You Can Judge a Book by Its Cover

Jessica Jordan’s book collection is prizeworthy.

May 2022

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Photo of Jessica Jordan standing in front of a book shelf loaded with books

Photo: Max Adelman

Libraries are great, e-readers are convenient, but for Jessica Jordan, a doctoral student in English, nothing beats owning an old-fashioned book. Just about every chair and table in her apartment is weighed down by stacks of them.

“Books have that tactile, humane, personable effect as physical objects,” she says. “I’m susceptible to that.”

They’ve also made her something of a competitive juggernaut. Jordan, who estimates she has about 20,000 books, is the reigning champion of the National Collegiate Book Collecting Contest, the first Stanford student to be so honored.

Jordan’s NCBCC title recognized her collection of works by the illustrators Leo and Diane Dillon.

If you didn’t know such a competitive arena existed, neither did Jordan before 2017, when she saw a flier for Stanford’s own Wreden Prize for Collecting Books and Related Materials. Like many contests for young collectors, it rewards interesting curation and analysis rather than the amassing of rare and expensive books. Jordan entered a collection of 31 science-fiction advanced reading copies (pre-published copies typically sent to reviewers), along with an essay on their importance, and took second place and $1,000.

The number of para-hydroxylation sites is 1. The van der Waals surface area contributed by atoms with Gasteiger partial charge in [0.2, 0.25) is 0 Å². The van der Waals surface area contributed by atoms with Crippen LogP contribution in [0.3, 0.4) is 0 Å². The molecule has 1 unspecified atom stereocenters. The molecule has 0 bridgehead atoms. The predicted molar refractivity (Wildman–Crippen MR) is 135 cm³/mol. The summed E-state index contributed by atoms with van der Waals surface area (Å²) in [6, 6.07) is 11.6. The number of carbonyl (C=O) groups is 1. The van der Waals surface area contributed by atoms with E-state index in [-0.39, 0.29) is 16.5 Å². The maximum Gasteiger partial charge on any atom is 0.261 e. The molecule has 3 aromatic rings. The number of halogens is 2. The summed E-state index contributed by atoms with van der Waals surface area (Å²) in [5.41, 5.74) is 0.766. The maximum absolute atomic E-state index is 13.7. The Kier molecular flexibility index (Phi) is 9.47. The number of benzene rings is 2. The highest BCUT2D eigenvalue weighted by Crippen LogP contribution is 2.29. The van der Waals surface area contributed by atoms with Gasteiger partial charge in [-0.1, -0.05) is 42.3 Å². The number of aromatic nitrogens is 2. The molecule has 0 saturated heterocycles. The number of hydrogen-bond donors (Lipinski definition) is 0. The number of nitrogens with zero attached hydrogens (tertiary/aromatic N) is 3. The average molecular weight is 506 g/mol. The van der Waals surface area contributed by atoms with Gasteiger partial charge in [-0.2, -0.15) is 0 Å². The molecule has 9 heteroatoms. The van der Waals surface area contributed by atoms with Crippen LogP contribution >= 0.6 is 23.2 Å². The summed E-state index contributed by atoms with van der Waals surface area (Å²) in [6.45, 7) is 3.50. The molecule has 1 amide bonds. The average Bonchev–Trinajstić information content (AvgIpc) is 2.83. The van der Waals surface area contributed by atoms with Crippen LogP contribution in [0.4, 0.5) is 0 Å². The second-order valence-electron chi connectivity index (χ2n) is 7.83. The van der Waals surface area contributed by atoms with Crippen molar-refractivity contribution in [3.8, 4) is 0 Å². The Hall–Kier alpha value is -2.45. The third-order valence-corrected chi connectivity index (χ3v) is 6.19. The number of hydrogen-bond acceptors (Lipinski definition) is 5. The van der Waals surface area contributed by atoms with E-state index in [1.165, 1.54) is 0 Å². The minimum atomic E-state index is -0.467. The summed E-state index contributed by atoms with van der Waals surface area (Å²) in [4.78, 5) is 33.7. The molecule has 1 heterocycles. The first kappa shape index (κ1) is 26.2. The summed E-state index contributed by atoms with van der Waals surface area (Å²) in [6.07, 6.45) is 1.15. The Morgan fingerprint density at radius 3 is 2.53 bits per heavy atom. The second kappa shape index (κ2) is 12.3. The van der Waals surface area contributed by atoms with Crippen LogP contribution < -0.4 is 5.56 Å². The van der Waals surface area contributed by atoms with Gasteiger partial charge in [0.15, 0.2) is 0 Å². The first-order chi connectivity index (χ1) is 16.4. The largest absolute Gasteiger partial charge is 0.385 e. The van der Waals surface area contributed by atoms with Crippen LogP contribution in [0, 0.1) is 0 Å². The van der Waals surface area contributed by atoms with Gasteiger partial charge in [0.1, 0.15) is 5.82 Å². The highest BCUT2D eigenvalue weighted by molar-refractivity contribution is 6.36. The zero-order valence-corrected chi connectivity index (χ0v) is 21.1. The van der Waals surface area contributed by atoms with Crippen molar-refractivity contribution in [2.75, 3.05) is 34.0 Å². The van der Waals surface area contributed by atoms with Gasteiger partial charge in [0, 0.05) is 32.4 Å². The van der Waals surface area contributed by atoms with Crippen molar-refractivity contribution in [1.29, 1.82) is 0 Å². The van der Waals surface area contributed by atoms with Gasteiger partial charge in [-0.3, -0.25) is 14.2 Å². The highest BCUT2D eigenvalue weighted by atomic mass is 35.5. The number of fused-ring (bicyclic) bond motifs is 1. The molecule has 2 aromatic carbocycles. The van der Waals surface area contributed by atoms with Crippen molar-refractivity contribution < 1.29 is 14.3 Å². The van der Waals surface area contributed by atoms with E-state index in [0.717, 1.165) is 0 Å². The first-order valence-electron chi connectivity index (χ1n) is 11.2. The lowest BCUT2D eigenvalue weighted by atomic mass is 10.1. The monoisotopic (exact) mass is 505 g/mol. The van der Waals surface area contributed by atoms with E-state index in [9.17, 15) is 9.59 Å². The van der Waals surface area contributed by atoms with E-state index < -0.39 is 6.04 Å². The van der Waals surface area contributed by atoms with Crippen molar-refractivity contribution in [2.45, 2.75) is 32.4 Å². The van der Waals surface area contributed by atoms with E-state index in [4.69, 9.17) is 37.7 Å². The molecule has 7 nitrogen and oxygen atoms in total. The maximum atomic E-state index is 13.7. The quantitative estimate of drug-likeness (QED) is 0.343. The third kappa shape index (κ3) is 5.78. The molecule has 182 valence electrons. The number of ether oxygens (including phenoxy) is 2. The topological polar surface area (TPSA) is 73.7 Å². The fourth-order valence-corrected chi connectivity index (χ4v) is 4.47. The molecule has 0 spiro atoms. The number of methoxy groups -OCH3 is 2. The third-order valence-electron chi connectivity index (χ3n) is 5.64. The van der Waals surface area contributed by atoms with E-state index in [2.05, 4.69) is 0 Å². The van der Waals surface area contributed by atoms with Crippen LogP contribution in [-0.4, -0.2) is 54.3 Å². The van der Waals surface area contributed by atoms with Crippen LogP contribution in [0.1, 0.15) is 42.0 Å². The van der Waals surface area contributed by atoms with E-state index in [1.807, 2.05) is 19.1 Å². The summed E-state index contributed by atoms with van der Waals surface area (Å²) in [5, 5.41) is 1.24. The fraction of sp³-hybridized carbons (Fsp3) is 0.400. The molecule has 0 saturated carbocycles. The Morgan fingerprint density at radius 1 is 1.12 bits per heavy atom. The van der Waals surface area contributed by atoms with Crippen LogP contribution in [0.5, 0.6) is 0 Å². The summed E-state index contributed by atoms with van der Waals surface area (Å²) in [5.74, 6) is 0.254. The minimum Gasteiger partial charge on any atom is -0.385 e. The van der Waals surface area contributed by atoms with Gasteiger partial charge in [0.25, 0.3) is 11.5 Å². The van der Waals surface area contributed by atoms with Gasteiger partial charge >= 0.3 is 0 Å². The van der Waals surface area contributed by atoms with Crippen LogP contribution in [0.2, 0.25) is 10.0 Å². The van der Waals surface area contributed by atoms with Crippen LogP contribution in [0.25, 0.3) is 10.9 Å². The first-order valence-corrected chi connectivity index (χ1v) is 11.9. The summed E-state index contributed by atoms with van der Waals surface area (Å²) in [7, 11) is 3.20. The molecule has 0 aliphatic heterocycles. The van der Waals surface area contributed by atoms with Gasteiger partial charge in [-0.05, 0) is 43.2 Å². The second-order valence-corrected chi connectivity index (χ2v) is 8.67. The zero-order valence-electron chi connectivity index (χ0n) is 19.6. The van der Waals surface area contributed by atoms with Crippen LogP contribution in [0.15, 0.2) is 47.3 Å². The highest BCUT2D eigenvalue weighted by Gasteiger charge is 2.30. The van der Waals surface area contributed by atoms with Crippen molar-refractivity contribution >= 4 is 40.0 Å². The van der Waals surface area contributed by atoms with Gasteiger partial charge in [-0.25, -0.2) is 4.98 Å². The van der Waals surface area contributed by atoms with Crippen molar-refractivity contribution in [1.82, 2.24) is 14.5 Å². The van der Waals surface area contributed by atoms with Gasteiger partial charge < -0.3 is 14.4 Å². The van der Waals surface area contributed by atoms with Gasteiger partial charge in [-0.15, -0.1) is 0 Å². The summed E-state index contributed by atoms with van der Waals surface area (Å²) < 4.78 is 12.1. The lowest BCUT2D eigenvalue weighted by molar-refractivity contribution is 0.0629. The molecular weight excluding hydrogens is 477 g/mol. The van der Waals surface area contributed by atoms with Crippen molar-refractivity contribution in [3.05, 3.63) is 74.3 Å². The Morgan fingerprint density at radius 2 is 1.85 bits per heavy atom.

She followed with a series of top finishes in contests around the country. Her NCBCC title recognized her collection of works by the illustrators Leo and Diane Dillon, a trailblazing interracial couple whose art first caught Jordan’s eye when she was 10. The win came with a $2,500 check. Her Dillon collection has won other contests, including the 2018 Honey & Wax Prize for women collectors under 30, which has a $1,000 award. It also secured Jordan another Wreden Prize, with a $2,000 award. All those winnings could buy a lot of books. Or maybe pay for movers to haul them next year, when Jordan anticipates finishing her PhD.

Sam Scott is a senior writer at Stanford. Email him at

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